The CIA torture program was the subject of a devastating Senate Intelligence Committee report in December of last year, which shamefully continues to be ignored by the establishment media in the US. The Senate report painted a picture of systematic and shocking brutality, infamously including “rectal feeding” and other practices, with the active oversight of the highest levels of the state. The Senate report found that numerous medical professionals had been accomplices or direct participants in torture, including doctors, nurses and psychologists.

In the period leading up to the APA’s annual conference last week, dissident psychologists opposed to torture were targeted for browbeating and intimidation. Tony Williams, president of the APA’s Society for Military Psychology, characterized the ban on torture that was passed Friday as a “politically motivated, anti-government and anti-military stance.” He went on to criticize the Hoffman report as serving “an effort to advance an unspoken political agenda.”

In the face of such efforts, the nearly unanimous vote is certainly a welcome repudiation of the criminal torture practices of the American government that were implemented as part of the “war on terror.” The vote vindicates the efforts of those dissident psychologists who have campaigned for years against torture.

At the same time, it is certainly an indication of the present crisis of American society that a vote was even necessary at all. Torture has been clearly illegal for decades, under both international and domestic law.

The involvement of medical professionals in torture is unambiguously prohibited by the Nuremberg Code, which resulted from the trials of Nazi doctors in the aftermath of the Second World War. (See The American Psychological Association, torture and the Nuremberg doctors’ trial.) Under the Nuremberg Code, medical professionals require the voluntary informed consent of their patients, and they are required to minimize harm.

The vote Friday paves the way for ethical complaints to be initiated against the psychologists involved in the CIA torture program, the loss of their licenses, and even prosecutions.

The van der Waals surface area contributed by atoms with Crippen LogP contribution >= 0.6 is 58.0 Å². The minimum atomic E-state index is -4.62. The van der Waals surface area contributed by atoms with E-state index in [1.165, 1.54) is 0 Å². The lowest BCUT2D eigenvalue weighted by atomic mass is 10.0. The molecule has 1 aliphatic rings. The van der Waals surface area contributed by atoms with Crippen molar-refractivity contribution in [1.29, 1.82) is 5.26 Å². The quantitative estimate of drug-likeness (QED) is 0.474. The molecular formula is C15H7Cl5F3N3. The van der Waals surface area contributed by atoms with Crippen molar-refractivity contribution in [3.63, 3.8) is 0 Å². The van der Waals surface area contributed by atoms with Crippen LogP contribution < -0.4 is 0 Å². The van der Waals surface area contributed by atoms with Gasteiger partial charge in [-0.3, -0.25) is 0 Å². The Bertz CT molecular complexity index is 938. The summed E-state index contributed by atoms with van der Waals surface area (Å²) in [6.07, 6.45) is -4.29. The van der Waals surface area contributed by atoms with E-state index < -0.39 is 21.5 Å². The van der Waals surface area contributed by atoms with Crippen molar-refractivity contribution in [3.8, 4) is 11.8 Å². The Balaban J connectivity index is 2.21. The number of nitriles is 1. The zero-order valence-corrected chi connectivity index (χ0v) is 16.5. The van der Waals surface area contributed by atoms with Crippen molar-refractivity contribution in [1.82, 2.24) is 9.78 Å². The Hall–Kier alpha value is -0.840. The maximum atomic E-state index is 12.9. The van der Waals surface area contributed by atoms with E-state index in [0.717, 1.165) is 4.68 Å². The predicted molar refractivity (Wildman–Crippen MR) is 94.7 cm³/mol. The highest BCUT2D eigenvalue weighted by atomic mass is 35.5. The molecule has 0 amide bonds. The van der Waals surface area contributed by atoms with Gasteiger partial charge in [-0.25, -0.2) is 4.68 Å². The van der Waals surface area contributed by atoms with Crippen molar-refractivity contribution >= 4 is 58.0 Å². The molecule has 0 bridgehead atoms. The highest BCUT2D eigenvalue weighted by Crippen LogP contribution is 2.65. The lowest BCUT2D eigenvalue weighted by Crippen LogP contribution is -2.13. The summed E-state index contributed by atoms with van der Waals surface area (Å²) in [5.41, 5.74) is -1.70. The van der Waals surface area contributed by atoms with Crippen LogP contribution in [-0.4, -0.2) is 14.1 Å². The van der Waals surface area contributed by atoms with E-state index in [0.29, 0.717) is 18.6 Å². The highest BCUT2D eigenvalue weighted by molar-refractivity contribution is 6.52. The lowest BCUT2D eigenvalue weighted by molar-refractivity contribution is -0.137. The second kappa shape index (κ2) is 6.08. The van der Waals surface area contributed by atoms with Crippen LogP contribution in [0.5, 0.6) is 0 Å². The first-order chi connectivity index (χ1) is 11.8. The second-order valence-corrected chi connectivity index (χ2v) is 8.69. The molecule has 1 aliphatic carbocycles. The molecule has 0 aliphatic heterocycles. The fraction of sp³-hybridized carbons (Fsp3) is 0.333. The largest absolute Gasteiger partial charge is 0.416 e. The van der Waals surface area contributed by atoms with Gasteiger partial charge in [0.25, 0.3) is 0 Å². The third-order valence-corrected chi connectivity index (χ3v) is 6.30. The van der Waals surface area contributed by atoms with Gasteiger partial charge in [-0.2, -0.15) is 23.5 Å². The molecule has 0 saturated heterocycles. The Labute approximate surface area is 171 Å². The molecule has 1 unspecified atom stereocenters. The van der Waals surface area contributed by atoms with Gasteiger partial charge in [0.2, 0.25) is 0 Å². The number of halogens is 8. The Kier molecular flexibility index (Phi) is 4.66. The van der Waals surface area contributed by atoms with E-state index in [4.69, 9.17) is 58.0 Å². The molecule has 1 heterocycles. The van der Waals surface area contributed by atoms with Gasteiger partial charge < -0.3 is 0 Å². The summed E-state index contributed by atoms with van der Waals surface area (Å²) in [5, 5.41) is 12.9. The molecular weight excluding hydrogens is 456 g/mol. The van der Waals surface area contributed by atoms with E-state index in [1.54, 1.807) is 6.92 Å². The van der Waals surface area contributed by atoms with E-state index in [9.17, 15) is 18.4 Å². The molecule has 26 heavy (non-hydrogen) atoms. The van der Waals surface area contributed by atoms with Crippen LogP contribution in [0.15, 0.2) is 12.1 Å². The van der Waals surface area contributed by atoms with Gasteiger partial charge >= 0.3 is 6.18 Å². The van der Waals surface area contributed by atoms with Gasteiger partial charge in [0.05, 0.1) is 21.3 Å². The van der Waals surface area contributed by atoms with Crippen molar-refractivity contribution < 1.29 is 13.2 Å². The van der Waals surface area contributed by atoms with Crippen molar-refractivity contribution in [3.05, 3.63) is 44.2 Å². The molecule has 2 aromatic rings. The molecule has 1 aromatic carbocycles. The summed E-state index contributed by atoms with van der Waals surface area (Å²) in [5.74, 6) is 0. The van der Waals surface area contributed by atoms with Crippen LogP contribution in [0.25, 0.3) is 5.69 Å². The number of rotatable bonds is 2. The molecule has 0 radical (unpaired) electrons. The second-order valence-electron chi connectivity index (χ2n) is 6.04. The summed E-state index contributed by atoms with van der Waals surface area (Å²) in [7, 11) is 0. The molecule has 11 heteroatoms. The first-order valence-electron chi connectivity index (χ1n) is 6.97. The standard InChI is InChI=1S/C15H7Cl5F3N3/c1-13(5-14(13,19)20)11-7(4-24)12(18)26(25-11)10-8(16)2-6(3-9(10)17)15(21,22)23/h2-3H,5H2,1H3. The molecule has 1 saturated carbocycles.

While those psychologists who participated in torture should certainly be held accountable, holding them accountable raises the question of all other civilian, military and intelligence officials and personnel who participated in torture. What about the top officials in the Bush and Obama administrations that orchestrated the program, lied about it, and tried to conceal it?

To date, the Obama administration has consistently refused to hold anyone involved in the criminal torture program accountable, invoking the slogan “looking forward, not backward.” The APA vote on Friday is a reminder that war criminals and torturers remain at large, who have yet to be brought to justice.

Retired Army Colonel Larry James cast the one dissenting vote on Friday. James served as Guantanamo’s chief psychologist in 2003 and as the director of the Abu Ghraib “behavioral science unit” in 2004.

At both Guantanamo Bay and Abu Ghraib, according to the Center for Torture Accountability, “James headed teams of ‘mental health’ professionals charged with destroying the mental health of detainees, on the theory that psychologically broken men would provide interrogators with more information.”

James claims that his role was to ensure that the detainees were treated ethically, but the Center indicates that his real function was “to maximize their psychological pain.”

“On his watch, prisoners were threatened with rape and murder, sexually humiliated, left naked in cold cells, chained into uncomfortable ‘stress positions’ for hours on end, and deprived of sleep and human contact, among other psychological regimens,” the Center notes.